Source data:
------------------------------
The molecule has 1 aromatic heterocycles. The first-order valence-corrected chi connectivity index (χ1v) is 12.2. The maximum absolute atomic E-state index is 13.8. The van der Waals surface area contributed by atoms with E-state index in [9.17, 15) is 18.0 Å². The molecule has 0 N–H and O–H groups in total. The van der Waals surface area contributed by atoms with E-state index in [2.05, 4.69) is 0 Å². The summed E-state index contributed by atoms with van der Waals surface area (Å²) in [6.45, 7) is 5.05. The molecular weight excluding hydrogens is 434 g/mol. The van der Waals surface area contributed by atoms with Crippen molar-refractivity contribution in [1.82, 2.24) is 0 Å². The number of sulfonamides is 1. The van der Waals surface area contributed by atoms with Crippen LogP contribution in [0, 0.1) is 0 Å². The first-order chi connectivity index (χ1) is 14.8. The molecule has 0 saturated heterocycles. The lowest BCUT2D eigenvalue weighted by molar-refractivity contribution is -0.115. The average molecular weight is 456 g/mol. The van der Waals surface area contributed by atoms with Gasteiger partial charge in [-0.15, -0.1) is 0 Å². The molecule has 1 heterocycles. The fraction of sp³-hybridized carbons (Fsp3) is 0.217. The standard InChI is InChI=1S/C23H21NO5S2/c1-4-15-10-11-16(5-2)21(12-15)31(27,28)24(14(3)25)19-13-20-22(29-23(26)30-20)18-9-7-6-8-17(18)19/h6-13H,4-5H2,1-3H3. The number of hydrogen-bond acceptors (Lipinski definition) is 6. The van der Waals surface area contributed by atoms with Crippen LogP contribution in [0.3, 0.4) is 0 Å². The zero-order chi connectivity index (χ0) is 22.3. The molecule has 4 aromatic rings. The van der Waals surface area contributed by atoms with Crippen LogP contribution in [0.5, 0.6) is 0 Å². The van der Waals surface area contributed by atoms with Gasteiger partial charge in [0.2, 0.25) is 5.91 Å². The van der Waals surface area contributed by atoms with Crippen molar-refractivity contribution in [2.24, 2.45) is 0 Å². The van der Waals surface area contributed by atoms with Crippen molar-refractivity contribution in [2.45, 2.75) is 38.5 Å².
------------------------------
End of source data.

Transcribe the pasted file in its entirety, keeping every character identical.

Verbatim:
The molecule has 1 aromatic heterocycles. The first-order valence-corrected chi connectivity index (χ1v) is 12.2. The maximum absolute atomic E-state index is 13.8. The van der Waals surface area contributed by atoms with E-state index in [9.17, 15) is 18.0 Å². The molecule has 0 N–H and O–H groups in total. The van der Waals surface area contributed by atoms with E-state index in [2.05, 4.69) is 0 Å². The summed E-state index contributed by atoms with van der Waals surface area (Å²) in [6.45, 7) is 5.05. The molecular weight excluding hydrogens is 434 g/mol. The van der Waals surface area contributed by atoms with Crippen molar-refractivity contribution in [1.82, 2.24) is 0 Å². The number of sulfonamides is 1. The van der Waals surface area contributed by atoms with Crippen LogP contribution in [0, 0.1) is 0 Å². The first-order chi connectivity index (χ1) is 14.8. The molecule has 0 saturated heterocycles. The lowest BCUT2D eigenvalue weighted by molar-refractivity contribution is -0.115. The average molecular weight is 456 g/mol. The van der Waals surface area contributed by atoms with Gasteiger partial charge in [-0.15, -0.1) is 0 Å². The molecule has 1 heterocycles. The fraction of sp³-hybridized carbons (Fsp3) is 0.217. The standard InChI is InChI=1S/C23H21NO5S2/c1-4-15-10-11-16(5-2)21(12-15)31(27,28)24(14(3)25)19-13-20-22(29-23(26)30-20)18-9-7-6-8-17(18)19/h6-13H,4-5H2,1-3H3. The number of hydrogen-bond acceptors (Lipinski definition) is 6. The van der Waals surface area contributed by atoms with Crippen LogP contribution in [0.3, 0.4) is 0 Å². The zero-order chi connectivity index (χ0) is 22.3. The molecule has 4 aromatic rings. The van der Waals surface area contributed by atoms with Crippen LogP contribution in [0.5, 0.6) is 0 Å². The van der Waals surface area contributed by atoms with Gasteiger partial charge in [0.2, 0.25) is 5.91 Å². The van der Waals surface area contributed by atoms with Crippen molar-refractivity contribution in [2.24, 2.45) is 0 Å². The van der Waals surface area contributed by atoms with Crippen molar-refractivity contribution in [2.45, 2.75) is 38.5 Å².